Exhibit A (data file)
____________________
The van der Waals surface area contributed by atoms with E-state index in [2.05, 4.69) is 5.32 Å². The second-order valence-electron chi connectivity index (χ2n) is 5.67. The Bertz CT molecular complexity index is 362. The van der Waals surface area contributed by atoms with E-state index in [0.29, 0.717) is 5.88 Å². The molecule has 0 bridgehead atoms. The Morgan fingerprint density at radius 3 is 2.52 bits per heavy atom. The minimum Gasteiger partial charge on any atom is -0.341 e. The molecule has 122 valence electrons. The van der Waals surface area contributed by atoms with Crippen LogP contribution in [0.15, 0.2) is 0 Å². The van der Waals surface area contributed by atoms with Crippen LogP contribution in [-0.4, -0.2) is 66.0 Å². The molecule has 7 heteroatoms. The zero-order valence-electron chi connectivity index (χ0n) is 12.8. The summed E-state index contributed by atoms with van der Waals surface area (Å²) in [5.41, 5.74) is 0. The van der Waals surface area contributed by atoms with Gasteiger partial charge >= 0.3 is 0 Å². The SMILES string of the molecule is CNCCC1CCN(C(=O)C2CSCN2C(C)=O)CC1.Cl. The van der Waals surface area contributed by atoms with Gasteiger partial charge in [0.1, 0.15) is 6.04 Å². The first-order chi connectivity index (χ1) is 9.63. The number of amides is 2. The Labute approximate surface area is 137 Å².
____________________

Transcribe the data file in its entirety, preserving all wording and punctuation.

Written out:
The van der Waals surface area contributed by atoms with E-state index in [2.05, 4.69) is 5.32 Å². The second-order valence-electron chi connectivity index (χ2n) is 5.67. The Bertz CT molecular complexity index is 362. The van der Waals surface area contributed by atoms with E-state index in [0.29, 0.717) is 5.88 Å². The molecule has 0 bridgehead atoms. The Morgan fingerprint density at radius 3 is 2.52 bits per heavy atom. The minimum Gasteiger partial charge on any atom is -0.341 e. The molecule has 122 valence electrons. The van der Waals surface area contributed by atoms with Crippen LogP contribution in [0.15, 0.2) is 0 Å². The van der Waals surface area contributed by atoms with Crippen LogP contribution in [-0.4, -0.2) is 66.0 Å². The molecule has 7 heteroatoms. The zero-order valence-electron chi connectivity index (χ0n) is 12.8. The summed E-state index contributed by atoms with van der Waals surface area (Å²) in [5.41, 5.74) is 0. The van der Waals surface area contributed by atoms with Gasteiger partial charge >= 0.3 is 0 Å². The SMILES string of the molecule is CNCCC1CCN(C(=O)C2CSCN2C(C)=O)CC1.Cl. The van der Waals surface area contributed by atoms with Gasteiger partial charge in [0.1, 0.15) is 6.04 Å². The first-order chi connectivity index (χ1) is 9.63. The number of amides is 2. The Labute approximate surface area is 137 Å².